The Defense Advanced Research Projects Agency (DARPA) has always thought big. The Cyber Grand Challenge (CGC), DARPA’s latest endeavor to improve the speed and effectiveness of IT security in the face of escalating cyber threats, keeps with that tradition. Certainly the $2 million that will be awarded to the winner is big, but that only tells part of the story. The goal of the CGC is to attract teams who will craft automated systems that will compete against each other in order to evaluate software, test for vulnerabilities, generate security patches, and apply them to a network of computers, in the first-ever tournament for fully automatic network defense systems.
“Today our time to patch a newly discovered security flaw is measured in days. Through automatic recognition and remediation of software flaws, the term for a new cyber attack may change from zero-day to zero-second.”
Experts regularly compete in global “capture the flag” tournaments in order to improve their skills and measure their excellence in head-to-head competitions, something DARPA knows and wants to harness. Using these competitions as a model, DARPA seeks to have unmanned systems compete against each other in a real-time tournament environment. The difference is that the CGC will be the first time that cyber competition will take place on a network that is purpose-built to interface with automatic systems. Currently cyber attacks and malware are combatted in a matter of days. DARPA wants to reduce that time period significantly. “Today our time to patch a newly discovered security flaw is measured in days. Through automatic recognition and remediation of software flaws, the term for a new cyber attack may change from zero-day to zero-second,” said Mike Walker, DARPA program manager. In order to have a shot at the prize money, the competing teams will need to bridge the gap between security software and cutting-edge program analysis research.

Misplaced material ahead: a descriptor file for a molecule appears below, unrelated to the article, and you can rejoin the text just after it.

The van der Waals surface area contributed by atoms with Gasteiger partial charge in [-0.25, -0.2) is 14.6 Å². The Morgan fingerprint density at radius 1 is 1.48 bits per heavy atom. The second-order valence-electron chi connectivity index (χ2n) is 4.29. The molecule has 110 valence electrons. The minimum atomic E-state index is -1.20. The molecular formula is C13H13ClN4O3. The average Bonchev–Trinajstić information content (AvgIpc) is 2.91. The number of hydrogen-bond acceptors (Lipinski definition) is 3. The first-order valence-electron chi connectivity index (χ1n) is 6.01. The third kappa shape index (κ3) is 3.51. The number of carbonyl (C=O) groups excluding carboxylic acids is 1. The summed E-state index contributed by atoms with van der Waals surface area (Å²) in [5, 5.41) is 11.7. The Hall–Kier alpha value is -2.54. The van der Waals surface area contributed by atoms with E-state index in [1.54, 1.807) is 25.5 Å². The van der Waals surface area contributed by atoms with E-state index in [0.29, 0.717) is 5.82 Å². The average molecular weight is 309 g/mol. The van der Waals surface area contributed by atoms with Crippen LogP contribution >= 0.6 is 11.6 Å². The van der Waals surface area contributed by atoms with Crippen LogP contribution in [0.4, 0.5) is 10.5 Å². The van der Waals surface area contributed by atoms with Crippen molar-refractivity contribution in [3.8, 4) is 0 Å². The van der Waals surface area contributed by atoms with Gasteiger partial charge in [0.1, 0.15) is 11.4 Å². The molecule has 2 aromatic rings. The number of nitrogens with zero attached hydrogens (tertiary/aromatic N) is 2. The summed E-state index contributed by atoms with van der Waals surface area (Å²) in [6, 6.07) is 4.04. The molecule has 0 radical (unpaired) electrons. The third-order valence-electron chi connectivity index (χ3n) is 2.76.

Top competitors will be invited by DARPA to navigate a series of challenges, from the qualifying event through the CGC final event. The challenges are tentatively scheduled for early to mid-2016. The qualifying event will require a collection of software to be automatically analyzed, with software flaws being identified and repaired. The final competition will involve each team’s system automatically identifying software flaws and scanning the network to identify the affected hosts. CGC will be scored by how their systems are able to protect hosts, scan the network for vulnerabilities, and maintain the correct function of software. This is the part where the prize money comes into play. The winning team would be awarded $2 million, the second place team $1 million, and the third place team $750,000.
DARPA sees where the future of cyber attacks is headed and wants to get in front of it. “The growth trends we’ve seen in cyber attacks and malware point to a future where automation must be developed to assist IT security analysts,” said Dan Kaufman, director of DARPA’s Information Innovation Office, which will oversee the CGC.
This is not the first time that DARPA has conducted a Grand Challenge. “DARPA’s series of vehicle Grand Challenges were the dawn of the self-driving car revolution,” said Walker. With the CGC, DARPA hopes to foment new ideas. “With the Cyber Grand Challenge, we intend a similar revolution for information security,” added Walker.
“The growth trends we’ve seen in cyber attacks and malware point to future where automation must be developed to assist IT security analysts.”
Experts from a wide range of computer security disciplines are expected to participate. These disciplines include reverse engineering, formal methods, program analysis, and computer security competition. To foster participation, DARPA will be hosting teaming forums on the CGC website. Potential competitors will have the option to either pursue a funded or unfunded track. The unfunded track allows anyone capable of fielding a network to participate, while a funded one will see DARPA awarding contracts to organizations that present the most compelling proposals.
Interested competitors can find specific information related to the CGC in the Broad Agency Announcement (BAA). Another BAA is planned for the near future that will seek proposals for technologies that can support the CGC. Support technologies include accessible visualization of a real-time cyber competition and custom problems sets. Two Challenger’s Days, where potential competitors can learn more about the CGC, are also in the planning stages. One will be at DARPA’s offices in Arlington, Va., while the other will take place on the West Coast.